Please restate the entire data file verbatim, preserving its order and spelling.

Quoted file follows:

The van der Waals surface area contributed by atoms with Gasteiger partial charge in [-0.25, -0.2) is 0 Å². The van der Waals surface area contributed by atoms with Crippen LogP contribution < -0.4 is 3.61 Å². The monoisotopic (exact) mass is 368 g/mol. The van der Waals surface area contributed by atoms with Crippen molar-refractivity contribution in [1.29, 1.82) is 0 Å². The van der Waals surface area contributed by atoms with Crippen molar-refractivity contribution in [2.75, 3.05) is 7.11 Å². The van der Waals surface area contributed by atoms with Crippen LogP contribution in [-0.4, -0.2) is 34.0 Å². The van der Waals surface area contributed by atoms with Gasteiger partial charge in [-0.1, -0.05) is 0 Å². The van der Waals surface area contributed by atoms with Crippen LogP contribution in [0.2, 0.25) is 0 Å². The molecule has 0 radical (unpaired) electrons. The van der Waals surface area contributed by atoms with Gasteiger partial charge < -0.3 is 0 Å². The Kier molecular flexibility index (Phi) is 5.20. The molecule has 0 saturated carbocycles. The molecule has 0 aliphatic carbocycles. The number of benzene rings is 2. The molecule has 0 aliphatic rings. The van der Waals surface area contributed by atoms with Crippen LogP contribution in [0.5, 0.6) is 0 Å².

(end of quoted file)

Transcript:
The van der Waals surface area contributed by atoms with Gasteiger partial charge in [-0.25, -0.2) is 0 Å². The van der Waals surface area contributed by atoms with Crippen LogP contribution < -0.4 is 3.61 Å². The monoisotopic (exact) mass is 368 g/mol. The van der Waals surface area contributed by atoms with Crippen molar-refractivity contribution in [1.29, 1.82) is 0 Å². The van der Waals surface area contributed by atoms with Crippen molar-refractivity contribution in [2.75, 3.05) is 7.11 Å². The van der Waals surface area contributed by atoms with Crippen LogP contribution in [-0.4, -0.2) is 34.0 Å². The van der Waals surface area contributed by atoms with Gasteiger partial charge in [-0.1, -0.05) is 0 Å². The van der Waals surface area contributed by atoms with Crippen LogP contribution in [0.2, 0.25) is 0 Å². The molecule has 0 radical (unpaired) electrons. The van der Waals surface area contributed by atoms with Gasteiger partial charge < -0.3 is 0 Å². The Kier molecular flexibility index (Phi) is 5.20. The molecule has 0 saturated carbocycles. The molecule has 0 aliphatic carbocycles. The number of benzene rings is 2. The molecule has 0 aliphatic rings. The van der Waals surface area contributed by atoms with Crippen LogP contribution in [0.5, 0.6) is 0 Å².